Since the first experiment was performed nearly a decade ago, ultrafast two-dimensional infrared (2D-IR) spectroscopy has emerged as an exciting non-linear ultrafast laser technique for probing molecular structure and solute–solvent interaction dynamics in a range of systems of chemical and biological relevance.
The starting point for this column is the last one from last year! In that column TD began what was intended to be a two-part story but has, with this column, become a story in four parts. There were required topics we had not covered and we need to begin this column by completing the discussion of removing multiplicative effects by describing what the two most popular methods do to NIR spectra.
Thin polymer layers on solid substrates are of high technological importance due to their increasing potential for applications in electronics, sensors, nanotechnology and biotechnology. Appropriate characterisation methods are necessary for the design and analysis of devices made using such materials. This review article focuses upon presenting the many analytical possibilities for quantitative evaluation of the optical constants and thickness of polymer layers by combined application of spectroscopic ellipsometry (SE) in the visible (vis) and infrared (IR) spectral range.
The last TD column showed the effect of calculating second derivatives on a set of 100 spectra, which will be the starting point for this column.
In the post-genome era, the focus of life science is shifting to proteins. Based on the difference between the various states of the protein, time resolved Fourier transform (tr-FT-IR) spectroscopy can selectively detect, with nanosecond resolution, reactions of the amino acids, the ligands and specific water molecules in the active centre of the protein, thereby providing a detailed understanding of the reaction mechanism. Malfunctioning of proteins is the cause of many diseases. Thus, the understanding of structure, function and interaction of proteins at the molecular level is essential for the development of drugs for a rational molecular therapy.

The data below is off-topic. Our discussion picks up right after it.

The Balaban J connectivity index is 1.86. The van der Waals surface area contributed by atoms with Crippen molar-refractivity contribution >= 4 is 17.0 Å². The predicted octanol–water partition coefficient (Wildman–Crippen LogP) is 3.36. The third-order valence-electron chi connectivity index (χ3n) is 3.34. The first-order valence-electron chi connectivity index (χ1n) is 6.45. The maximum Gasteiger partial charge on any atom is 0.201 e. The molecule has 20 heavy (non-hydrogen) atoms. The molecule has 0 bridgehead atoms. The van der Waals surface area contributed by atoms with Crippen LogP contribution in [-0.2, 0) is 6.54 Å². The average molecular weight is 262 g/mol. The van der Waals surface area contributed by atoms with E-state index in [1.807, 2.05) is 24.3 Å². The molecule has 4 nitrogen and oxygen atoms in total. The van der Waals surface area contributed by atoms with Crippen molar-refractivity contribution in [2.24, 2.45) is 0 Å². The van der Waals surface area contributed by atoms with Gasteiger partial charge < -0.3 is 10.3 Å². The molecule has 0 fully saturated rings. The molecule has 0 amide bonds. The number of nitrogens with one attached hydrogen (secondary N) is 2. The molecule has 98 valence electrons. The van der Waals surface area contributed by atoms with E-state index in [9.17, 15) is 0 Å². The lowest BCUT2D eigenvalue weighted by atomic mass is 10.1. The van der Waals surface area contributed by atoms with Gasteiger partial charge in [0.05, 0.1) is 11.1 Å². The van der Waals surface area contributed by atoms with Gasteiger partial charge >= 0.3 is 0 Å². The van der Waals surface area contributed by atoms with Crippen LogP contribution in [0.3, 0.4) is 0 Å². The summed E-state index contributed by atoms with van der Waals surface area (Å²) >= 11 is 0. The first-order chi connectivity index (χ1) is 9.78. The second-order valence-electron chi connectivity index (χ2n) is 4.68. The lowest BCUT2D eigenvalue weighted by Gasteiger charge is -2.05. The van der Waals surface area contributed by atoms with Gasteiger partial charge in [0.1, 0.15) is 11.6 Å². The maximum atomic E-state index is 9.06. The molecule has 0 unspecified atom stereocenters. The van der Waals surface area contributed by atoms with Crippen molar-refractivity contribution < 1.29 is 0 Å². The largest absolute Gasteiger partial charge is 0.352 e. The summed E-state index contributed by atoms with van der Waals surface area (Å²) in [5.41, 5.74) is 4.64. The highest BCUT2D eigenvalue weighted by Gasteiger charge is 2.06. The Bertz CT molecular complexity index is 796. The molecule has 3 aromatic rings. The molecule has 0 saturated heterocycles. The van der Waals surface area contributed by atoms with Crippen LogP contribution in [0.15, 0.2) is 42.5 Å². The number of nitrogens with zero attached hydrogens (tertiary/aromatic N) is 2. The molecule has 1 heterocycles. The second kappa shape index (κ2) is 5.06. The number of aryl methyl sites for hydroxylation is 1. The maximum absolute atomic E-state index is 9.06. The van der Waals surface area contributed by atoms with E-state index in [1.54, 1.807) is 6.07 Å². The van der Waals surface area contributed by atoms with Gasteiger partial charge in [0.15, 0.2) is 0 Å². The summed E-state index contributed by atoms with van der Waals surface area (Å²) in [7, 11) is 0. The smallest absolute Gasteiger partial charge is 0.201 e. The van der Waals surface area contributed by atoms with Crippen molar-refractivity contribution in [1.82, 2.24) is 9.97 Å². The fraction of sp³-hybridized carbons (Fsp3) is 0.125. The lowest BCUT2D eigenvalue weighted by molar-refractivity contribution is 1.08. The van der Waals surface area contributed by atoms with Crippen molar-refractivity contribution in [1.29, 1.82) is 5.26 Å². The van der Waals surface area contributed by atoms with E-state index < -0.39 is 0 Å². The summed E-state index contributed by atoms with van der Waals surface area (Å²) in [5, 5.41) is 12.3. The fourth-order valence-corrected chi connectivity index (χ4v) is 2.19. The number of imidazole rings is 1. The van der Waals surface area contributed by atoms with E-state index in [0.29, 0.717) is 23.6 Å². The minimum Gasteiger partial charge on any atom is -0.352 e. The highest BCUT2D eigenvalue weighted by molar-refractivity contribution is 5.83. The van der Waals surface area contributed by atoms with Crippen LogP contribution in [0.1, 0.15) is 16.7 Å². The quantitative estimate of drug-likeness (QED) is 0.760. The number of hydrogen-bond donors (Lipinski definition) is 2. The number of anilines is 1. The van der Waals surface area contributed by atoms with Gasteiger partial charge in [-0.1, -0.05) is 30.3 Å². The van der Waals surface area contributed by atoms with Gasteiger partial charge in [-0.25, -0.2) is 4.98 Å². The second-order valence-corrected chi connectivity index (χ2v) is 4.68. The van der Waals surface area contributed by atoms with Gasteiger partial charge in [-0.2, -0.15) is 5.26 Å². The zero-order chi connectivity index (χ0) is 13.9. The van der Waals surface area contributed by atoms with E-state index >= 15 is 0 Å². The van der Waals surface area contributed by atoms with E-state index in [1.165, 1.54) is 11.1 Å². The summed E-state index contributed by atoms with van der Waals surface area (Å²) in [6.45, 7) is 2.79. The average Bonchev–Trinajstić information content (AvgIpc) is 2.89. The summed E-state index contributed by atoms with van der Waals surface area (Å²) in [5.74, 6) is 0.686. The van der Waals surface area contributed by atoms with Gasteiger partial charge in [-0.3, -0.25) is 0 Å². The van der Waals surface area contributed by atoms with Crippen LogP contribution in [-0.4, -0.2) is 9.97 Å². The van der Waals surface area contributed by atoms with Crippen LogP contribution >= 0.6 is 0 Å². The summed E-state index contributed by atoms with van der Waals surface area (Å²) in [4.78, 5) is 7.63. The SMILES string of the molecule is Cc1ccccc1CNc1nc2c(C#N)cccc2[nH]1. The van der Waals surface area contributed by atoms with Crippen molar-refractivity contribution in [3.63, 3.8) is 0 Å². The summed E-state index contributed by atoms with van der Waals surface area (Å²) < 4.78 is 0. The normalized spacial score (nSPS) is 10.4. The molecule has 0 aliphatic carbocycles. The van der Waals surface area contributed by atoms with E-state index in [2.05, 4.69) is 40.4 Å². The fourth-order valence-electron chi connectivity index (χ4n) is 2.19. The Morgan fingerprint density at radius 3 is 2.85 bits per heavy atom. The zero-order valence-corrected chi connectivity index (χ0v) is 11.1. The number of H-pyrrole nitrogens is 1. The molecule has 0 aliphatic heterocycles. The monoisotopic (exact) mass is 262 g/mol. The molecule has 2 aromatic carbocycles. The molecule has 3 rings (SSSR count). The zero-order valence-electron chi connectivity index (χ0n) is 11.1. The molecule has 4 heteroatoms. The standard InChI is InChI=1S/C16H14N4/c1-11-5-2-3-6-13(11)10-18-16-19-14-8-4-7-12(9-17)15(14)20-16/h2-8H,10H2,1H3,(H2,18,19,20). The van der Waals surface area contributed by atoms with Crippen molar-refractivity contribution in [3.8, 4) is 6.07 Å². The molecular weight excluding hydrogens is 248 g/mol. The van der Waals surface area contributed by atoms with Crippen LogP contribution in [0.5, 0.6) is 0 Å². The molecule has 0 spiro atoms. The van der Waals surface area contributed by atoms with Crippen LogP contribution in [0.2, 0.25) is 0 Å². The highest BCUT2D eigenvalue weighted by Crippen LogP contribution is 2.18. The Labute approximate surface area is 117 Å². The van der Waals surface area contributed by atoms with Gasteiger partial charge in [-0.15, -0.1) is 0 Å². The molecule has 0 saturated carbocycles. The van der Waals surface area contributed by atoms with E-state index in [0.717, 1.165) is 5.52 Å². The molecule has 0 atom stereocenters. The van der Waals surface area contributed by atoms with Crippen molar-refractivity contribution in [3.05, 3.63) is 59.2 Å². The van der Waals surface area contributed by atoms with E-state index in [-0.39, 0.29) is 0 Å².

This column is about the most basic of pre-treatments, which has been used in spectroscopy well before the word "Chemometrics" was invented.
The University of Leicester began an investigation to determine whether useful information on PAN (Peroxyacetyl nitrate) could be obtained from MIPAS data using the MSF absorption cross-sections.
This article focusses on the application of near infrared (NIR) spectroscopy as a potential substitute to the sensory evaluation of tea quality.
The author looks at the origins and research at the Molecular Spectroscopy Facility (MSF) at the Rutherford Appleton Laboratory (RAL).
The authors report on an analytical technique based on the combination of attenuated total reflection infrared (ATR-IR) spectroscopy and modulation excitation (ME), which enables the investigation of the interactions leading to separation at the selectand—selector interface.
Institute of Environmental Physics, University of Bremen, Bremen, Germany. E-mail: [email protected]
Gerard Downey,a* J. Daniel Kellya and Cristina Petisco Rodriguezb
aTeagasc, Ashtown Food Research Centre, Ashtown, Dublin 15, Ireland. E-mail: [email protected]
b Instituto de Recursos Naturales y Agrobiología, CSIC, Apdo 257, 37071 Salamanca, Spain
S. Benali,a D. Bertrand,b J. Dupuyc and G. Lachenald
aUniversité de Mons Hainaut, Matériaux Polymères et Composites, Place du Parc, 20 ,7000 Mons, Belgium
bENITIAA-INRA, Unité de Sensométrie et Chimiométrie, BP 82225, 44322 Nantes Cedex 03, France. E-mail: [email protected]
Norwich Near Infrared Consultancy, 75 Intwood Road, Cringleford, Norwich NR4 6AA, UK
PCA is a mathematical method of reorganising information in a data set of samples. It can be used when the set contains information from only a few variables but it becomes more useful when there are large numbers of variables, as in spectroscopic data.
Philip Martina,c and Robert Holdsworthb
aDepartment of Chemical Engineering, UMIST, PO Box 88, Manchester M60 1QD, UK. E-mail: [email protected]
bTDL Sensors Ltd, UVL, 70–72 Sackville Street, Manchester, UK. E-mail: [email protected]
cFrom 1 October 2004, School of Chemical Engineering and Analytical Science, University of Manchester